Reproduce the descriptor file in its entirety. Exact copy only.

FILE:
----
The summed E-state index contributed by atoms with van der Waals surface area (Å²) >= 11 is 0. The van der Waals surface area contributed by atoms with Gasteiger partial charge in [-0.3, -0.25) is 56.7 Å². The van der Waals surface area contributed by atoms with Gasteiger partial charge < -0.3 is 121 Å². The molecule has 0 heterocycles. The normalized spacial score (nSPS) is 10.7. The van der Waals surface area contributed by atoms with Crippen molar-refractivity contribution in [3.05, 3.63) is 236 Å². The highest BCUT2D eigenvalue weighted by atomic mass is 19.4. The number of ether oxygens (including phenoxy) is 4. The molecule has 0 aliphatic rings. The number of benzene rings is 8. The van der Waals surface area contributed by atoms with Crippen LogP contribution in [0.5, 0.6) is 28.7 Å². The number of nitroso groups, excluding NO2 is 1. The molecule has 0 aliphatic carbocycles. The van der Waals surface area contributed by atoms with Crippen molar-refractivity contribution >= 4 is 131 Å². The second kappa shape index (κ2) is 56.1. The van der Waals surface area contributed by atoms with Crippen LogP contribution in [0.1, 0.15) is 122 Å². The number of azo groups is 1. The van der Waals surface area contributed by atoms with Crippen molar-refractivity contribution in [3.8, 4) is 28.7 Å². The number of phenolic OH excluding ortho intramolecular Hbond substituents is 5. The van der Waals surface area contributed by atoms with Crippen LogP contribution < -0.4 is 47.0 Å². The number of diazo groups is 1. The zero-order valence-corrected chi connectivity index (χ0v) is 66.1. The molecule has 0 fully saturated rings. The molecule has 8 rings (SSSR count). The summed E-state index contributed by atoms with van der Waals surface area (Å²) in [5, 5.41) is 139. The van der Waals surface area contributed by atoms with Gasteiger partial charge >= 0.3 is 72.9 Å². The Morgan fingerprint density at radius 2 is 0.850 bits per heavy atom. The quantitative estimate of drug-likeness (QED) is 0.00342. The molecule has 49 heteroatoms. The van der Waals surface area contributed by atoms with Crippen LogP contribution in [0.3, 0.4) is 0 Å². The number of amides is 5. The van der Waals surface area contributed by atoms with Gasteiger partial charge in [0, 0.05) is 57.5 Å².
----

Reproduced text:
The summed E-state index contributed by atoms with van der Waals surface area (Å²) >= 11 is 0. The van der Waals surface area contributed by atoms with Gasteiger partial charge in [-0.3, -0.25) is 56.7 Å². The van der Waals surface area contributed by atoms with Gasteiger partial charge < -0.3 is 121 Å². The molecule has 0 heterocycles. The normalized spacial score (nSPS) is 10.7. The van der Waals surface area contributed by atoms with Crippen molar-refractivity contribution in [3.05, 3.63) is 236 Å². The highest BCUT2D eigenvalue weighted by atomic mass is 19.4. The number of ether oxygens (including phenoxy) is 4. The molecule has 0 aliphatic rings. The number of benzene rings is 8. The van der Waals surface area contributed by atoms with Crippen LogP contribution in [0.5, 0.6) is 28.7 Å². The number of nitroso groups, excluding NO2 is 1. The molecule has 0 aliphatic carbocycles. The van der Waals surface area contributed by atoms with Crippen molar-refractivity contribution >= 4 is 131 Å². The second kappa shape index (κ2) is 56.1. The van der Waals surface area contributed by atoms with Crippen LogP contribution in [0.1, 0.15) is 122 Å². The number of azo groups is 1. The van der Waals surface area contributed by atoms with Crippen molar-refractivity contribution in [3.8, 4) is 28.7 Å². The number of phenolic OH excluding ortho intramolecular Hbond substituents is 5. The van der Waals surface area contributed by atoms with Crippen LogP contribution < -0.4 is 47.0 Å². The number of diazo groups is 1. The zero-order valence-corrected chi connectivity index (χ0v) is 66.1. The molecule has 0 fully saturated rings. The molecule has 8 rings (SSSR count). The summed E-state index contributed by atoms with van der Waals surface area (Å²) in [5, 5.41) is 139. The van der Waals surface area contributed by atoms with Gasteiger partial charge >= 0.3 is 72.9 Å². The Morgan fingerprint density at radius 2 is 0.850 bits per heavy atom. The quantitative estimate of drug-likeness (QED) is 0.00342. The molecule has 49 heteroatoms. The van der Waals surface area contributed by atoms with Crippen LogP contribution in [0.3, 0.4) is 0 Å². The number of amides is 5. The van der Waals surface area contributed by atoms with Gasteiger partial charge in [0, 0.05) is 57.5 Å².